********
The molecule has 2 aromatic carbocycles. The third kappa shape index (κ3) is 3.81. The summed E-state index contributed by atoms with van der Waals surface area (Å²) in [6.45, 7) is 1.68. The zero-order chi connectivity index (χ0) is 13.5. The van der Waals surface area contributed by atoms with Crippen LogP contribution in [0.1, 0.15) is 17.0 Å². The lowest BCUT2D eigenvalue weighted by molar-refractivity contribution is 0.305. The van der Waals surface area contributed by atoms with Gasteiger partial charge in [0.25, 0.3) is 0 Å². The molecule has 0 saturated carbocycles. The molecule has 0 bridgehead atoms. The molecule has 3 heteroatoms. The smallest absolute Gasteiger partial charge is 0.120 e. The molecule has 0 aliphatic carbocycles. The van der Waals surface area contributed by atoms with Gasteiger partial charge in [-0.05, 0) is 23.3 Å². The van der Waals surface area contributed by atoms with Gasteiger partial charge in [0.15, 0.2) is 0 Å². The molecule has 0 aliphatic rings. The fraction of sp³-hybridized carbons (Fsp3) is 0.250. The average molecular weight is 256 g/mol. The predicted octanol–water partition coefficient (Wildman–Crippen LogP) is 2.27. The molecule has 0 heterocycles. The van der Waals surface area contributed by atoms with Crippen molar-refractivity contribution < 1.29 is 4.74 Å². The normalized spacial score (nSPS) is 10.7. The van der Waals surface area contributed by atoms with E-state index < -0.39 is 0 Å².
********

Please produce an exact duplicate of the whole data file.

The molecule has 2 aromatic carbocycles. The third kappa shape index (κ3) is 3.81. The summed E-state index contributed by atoms with van der Waals surface area (Å²) in [6.45, 7) is 1.68. The zero-order chi connectivity index (χ0) is 13.5. The van der Waals surface area contributed by atoms with Crippen LogP contribution in [0.1, 0.15) is 17.0 Å². The lowest BCUT2D eigenvalue weighted by molar-refractivity contribution is 0.305. The van der Waals surface area contributed by atoms with Gasteiger partial charge in [0.25, 0.3) is 0 Å². The molecule has 0 saturated carbocycles. The molecule has 0 bridgehead atoms. The molecule has 3 heteroatoms. The smallest absolute Gasteiger partial charge is 0.120 e. The molecule has 0 aliphatic carbocycles. The van der Waals surface area contributed by atoms with Gasteiger partial charge in [-0.05, 0) is 23.3 Å². The van der Waals surface area contributed by atoms with Gasteiger partial charge in [0.15, 0.2) is 0 Å². The molecule has 0 aliphatic rings. The fraction of sp³-hybridized carbons (Fsp3) is 0.250. The average molecular weight is 256 g/mol. The predicted octanol–water partition coefficient (Wildman–Crippen LogP) is 2.27. The molecule has 0 heterocycles. The van der Waals surface area contributed by atoms with Crippen molar-refractivity contribution < 1.29 is 4.74 Å². The normalized spacial score (nSPS) is 10.7. The van der Waals surface area contributed by atoms with E-state index < -0.39 is 0 Å².